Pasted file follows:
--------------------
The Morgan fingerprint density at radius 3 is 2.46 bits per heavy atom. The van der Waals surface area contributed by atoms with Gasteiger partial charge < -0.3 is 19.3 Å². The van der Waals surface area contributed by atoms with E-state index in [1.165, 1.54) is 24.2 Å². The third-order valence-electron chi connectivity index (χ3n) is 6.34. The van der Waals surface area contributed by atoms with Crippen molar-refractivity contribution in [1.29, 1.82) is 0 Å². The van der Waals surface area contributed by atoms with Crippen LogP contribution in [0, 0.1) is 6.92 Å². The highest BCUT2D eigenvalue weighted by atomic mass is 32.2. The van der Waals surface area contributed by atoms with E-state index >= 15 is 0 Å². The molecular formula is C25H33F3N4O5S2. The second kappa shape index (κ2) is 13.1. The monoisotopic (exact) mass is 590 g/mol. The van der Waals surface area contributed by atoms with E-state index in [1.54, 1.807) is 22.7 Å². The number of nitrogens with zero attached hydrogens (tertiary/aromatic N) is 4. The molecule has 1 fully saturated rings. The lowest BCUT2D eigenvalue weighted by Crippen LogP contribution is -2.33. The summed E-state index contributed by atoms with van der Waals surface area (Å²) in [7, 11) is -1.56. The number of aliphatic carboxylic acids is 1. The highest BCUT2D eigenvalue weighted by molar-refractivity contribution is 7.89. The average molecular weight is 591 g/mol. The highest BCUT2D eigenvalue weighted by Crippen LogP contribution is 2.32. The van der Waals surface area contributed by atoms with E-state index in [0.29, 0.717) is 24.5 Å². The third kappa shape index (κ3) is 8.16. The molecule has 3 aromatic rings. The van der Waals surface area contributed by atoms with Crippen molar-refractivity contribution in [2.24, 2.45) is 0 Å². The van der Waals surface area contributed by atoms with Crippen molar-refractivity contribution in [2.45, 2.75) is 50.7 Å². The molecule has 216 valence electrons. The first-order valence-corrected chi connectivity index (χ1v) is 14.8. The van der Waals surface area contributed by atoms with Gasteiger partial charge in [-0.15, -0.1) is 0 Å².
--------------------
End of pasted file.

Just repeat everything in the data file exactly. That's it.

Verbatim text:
The Morgan fingerprint density at radius 3 is 2.46 bits per heavy atom. The van der Waals surface area contributed by atoms with Gasteiger partial charge < -0.3 is 19.3 Å². The van der Waals surface area contributed by atoms with E-state index in [1.165, 1.54) is 24.2 Å². The third-order valence-electron chi connectivity index (χ3n) is 6.34. The van der Waals surface area contributed by atoms with Crippen molar-refractivity contribution in [1.29, 1.82) is 0 Å². The van der Waals surface area contributed by atoms with Crippen LogP contribution in [0, 0.1) is 6.92 Å². The highest BCUT2D eigenvalue weighted by atomic mass is 32.2. The van der Waals surface area contributed by atoms with E-state index >= 15 is 0 Å². The molecular formula is C25H33F3N4O5S2. The second kappa shape index (κ2) is 13.1. The monoisotopic (exact) mass is 590 g/mol. The van der Waals surface area contributed by atoms with E-state index in [1.54, 1.807) is 22.7 Å². The number of nitrogens with zero attached hydrogens (tertiary/aromatic N) is 4. The molecule has 1 fully saturated rings. The lowest BCUT2D eigenvalue weighted by Crippen LogP contribution is -2.33. The summed E-state index contributed by atoms with van der Waals surface area (Å²) in [7, 11) is -1.56. The number of aliphatic carboxylic acids is 1. The highest BCUT2D eigenvalue weighted by molar-refractivity contribution is 7.89. The average molecular weight is 591 g/mol. The highest BCUT2D eigenvalue weighted by Crippen LogP contribution is 2.32. The van der Waals surface area contributed by atoms with E-state index in [0.29, 0.717) is 24.5 Å². The third kappa shape index (κ3) is 8.16. The molecule has 3 aromatic rings. The van der Waals surface area contributed by atoms with Crippen molar-refractivity contribution in [2.24, 2.45) is 0 Å². The van der Waals surface area contributed by atoms with Crippen molar-refractivity contribution in [2.45, 2.75) is 50.7 Å². The molecule has 216 valence electrons. The first-order valence-corrected chi connectivity index (χ1v) is 14.8. The van der Waals surface area contributed by atoms with Gasteiger partial charge in [-0.15, -0.1) is 0 Å².